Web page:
No Bears, But A Few Birds And Cool Clouds On The Greater Hazleton Rails To Trails.
Last Sunday I decided to stay close to home and hike on the Greater Hazleton Rails to Trails in Luzerne County. Once again I began my hike on the eastern access to the trail located near the village of Hazle Brook. I saw a bear here a couple of weeks ago and was hoping to see it again on my hike.
It was mostly sunny when I set out on my five mile hike under the now leafless trees along the trail. The trail was covered with the brown leaves that once provided shade and a lush green canopy over the path in the Summer.
There were no wildflowers blooming along the trail. The last of them perished in the killing frosts we had the last few weeks. There were still a few leaves with some color, like the many blackberry brambles growing along the trail.
After walking in a westerly direction for about a 1/2 mile the trail took a sharp turn to the south. For most of it’s 5 mile length the Greater Hazleton Rails to Trails follows the path of the old Delaware, Susquehanna & Schuylkill Railroad (D S & S ) built by the Coxe Brothers Coal Company in 1892. However, this section of the trail crosses over an area of mine reclamation and some active mining and deviated from the old railroad right of way.
This active railroad was once the Lehigh Valley Railroad. This was the first railroad right of way that was built in the Hazleton area in the 1840’s. Many immigrants, including my great-grandparents and some of my grandparents traveled this route from Ellis Island when they arrived in this country to work in the anthracite coal mines.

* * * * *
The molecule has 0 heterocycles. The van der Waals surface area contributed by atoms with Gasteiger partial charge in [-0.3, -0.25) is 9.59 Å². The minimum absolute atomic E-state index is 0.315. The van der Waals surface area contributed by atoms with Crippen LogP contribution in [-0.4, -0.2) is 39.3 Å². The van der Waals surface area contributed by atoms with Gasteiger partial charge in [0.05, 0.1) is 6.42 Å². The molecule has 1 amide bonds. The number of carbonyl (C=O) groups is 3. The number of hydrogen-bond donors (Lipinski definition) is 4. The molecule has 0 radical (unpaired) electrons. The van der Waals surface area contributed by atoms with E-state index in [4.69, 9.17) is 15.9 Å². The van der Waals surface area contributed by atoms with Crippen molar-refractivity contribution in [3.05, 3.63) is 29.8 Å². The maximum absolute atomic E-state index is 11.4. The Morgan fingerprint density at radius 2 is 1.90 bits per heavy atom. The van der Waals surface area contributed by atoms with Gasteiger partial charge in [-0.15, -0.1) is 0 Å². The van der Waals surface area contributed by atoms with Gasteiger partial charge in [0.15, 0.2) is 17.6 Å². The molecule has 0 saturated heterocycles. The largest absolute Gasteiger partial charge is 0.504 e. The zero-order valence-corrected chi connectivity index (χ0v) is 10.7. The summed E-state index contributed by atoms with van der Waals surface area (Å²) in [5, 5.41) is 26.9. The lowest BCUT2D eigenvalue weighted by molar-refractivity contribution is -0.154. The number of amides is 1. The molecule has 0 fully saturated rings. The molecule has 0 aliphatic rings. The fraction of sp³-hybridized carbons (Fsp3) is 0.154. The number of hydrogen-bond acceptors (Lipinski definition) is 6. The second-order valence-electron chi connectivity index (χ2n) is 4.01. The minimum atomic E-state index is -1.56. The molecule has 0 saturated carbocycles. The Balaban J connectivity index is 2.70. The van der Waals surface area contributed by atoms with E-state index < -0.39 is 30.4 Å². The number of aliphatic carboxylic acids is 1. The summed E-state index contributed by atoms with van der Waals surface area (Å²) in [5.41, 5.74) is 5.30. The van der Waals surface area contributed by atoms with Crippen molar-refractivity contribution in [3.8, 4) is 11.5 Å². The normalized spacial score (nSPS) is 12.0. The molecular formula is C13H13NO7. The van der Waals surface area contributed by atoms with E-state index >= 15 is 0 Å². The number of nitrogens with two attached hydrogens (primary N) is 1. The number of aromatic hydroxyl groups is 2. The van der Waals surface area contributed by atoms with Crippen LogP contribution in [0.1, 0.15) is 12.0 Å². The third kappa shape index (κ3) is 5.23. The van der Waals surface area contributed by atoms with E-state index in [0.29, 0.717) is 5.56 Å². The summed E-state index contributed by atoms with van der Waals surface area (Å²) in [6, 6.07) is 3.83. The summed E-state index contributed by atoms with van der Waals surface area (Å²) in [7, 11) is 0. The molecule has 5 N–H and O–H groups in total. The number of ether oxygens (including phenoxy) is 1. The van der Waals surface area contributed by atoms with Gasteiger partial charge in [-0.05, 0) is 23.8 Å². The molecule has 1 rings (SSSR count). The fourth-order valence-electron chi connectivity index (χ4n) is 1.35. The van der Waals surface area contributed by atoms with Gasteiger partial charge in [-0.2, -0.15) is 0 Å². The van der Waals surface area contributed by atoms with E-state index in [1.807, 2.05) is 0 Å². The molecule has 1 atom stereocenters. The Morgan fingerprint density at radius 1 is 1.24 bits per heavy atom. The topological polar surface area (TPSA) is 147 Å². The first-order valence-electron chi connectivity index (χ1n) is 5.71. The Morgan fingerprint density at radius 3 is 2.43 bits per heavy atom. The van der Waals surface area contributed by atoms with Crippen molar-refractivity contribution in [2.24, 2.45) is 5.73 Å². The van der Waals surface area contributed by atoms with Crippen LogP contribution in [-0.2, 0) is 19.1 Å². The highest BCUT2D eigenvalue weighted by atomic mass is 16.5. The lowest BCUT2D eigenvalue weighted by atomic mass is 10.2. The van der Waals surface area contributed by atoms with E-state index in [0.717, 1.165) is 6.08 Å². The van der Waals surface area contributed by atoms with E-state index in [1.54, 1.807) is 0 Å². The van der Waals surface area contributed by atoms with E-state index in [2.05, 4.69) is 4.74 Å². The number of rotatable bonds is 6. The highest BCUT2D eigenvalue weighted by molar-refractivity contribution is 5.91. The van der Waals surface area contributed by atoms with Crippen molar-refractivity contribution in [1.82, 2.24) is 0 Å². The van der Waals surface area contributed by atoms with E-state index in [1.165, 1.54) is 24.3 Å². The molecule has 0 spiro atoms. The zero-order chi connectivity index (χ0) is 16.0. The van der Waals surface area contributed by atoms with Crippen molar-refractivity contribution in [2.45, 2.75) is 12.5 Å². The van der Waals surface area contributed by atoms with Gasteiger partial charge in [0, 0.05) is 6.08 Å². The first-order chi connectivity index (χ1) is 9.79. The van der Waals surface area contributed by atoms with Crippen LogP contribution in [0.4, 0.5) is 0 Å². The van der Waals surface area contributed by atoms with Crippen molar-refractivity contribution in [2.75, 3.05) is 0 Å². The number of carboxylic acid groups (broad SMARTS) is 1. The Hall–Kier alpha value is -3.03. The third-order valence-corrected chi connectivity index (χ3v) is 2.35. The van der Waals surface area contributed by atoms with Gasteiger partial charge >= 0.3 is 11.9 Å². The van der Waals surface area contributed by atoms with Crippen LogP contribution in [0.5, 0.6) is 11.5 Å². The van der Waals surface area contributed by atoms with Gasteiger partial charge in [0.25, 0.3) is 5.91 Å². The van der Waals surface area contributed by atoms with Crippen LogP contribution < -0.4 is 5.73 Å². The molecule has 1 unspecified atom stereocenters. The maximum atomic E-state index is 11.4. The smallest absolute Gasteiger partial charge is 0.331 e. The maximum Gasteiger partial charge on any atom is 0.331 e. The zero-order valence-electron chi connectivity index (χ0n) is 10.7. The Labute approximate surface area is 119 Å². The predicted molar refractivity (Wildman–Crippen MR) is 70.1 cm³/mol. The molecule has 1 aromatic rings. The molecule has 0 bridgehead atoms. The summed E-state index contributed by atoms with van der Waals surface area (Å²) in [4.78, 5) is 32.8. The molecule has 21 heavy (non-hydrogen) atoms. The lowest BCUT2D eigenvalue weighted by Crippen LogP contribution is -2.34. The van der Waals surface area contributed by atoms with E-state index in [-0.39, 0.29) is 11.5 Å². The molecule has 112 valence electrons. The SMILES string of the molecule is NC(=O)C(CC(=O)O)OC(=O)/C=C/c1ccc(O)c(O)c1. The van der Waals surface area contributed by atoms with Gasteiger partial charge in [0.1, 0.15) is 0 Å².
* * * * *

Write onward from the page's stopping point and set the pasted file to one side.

The November sun, although low in the sky, still warmed up the chilly morning air making for a pleasant hike. Along the trail an old abandoned strip mine filled with fresh spring water and created a scenic lake. A bench was placed here making this a nice place to rest along the trail.
I didn’t rest here, but continued on and soon came to the rare and endangered pine and heath barrens along the trail. The barrens were first created by natural fires set by lightning. Native Americans would later set fires to continue the pine and heath barrens. . The barrens provided food for game animals hunted by the Native Americans.
Up until this part of my hike I did not hear or see a single critter or bird. However, as I walked past the pine and heath barrens on my return I saw a flock of these Winter residents in our area, the dark eyed juncos, also know as the snow birds.
The birds breed in northern Canada and return to our area and destinations further south in the Winter. Like the black-capped chickadees they are not as shy of humans as other birds and are easy to photograph.
There was no bear today. The only other critter I saw as I finished my five mile hike was another white breasted nuthatch climbing down the trunk of a tree searching for food. Well you can’t see a bear or a bald eagle on every hike, so I was very happy to have experienced another great hike on the wonderful Greater Hazleton Rails to Trails. It is a wonderful asset to our community and I encourage anyone living in, or visiting our area to check it out. Here is a link to a gallery with some more photographs from my hike. Greater Hazleton Rails to Trails hike. November 21 2021.
And November goes,
With the last red berries
And the first white snows.
With night coming early,
And dawn coming late,
And ice in the bucket
And frost by the gate.
The fires burn
And the kettles sing,
And earth sinks to rest
Until next spring.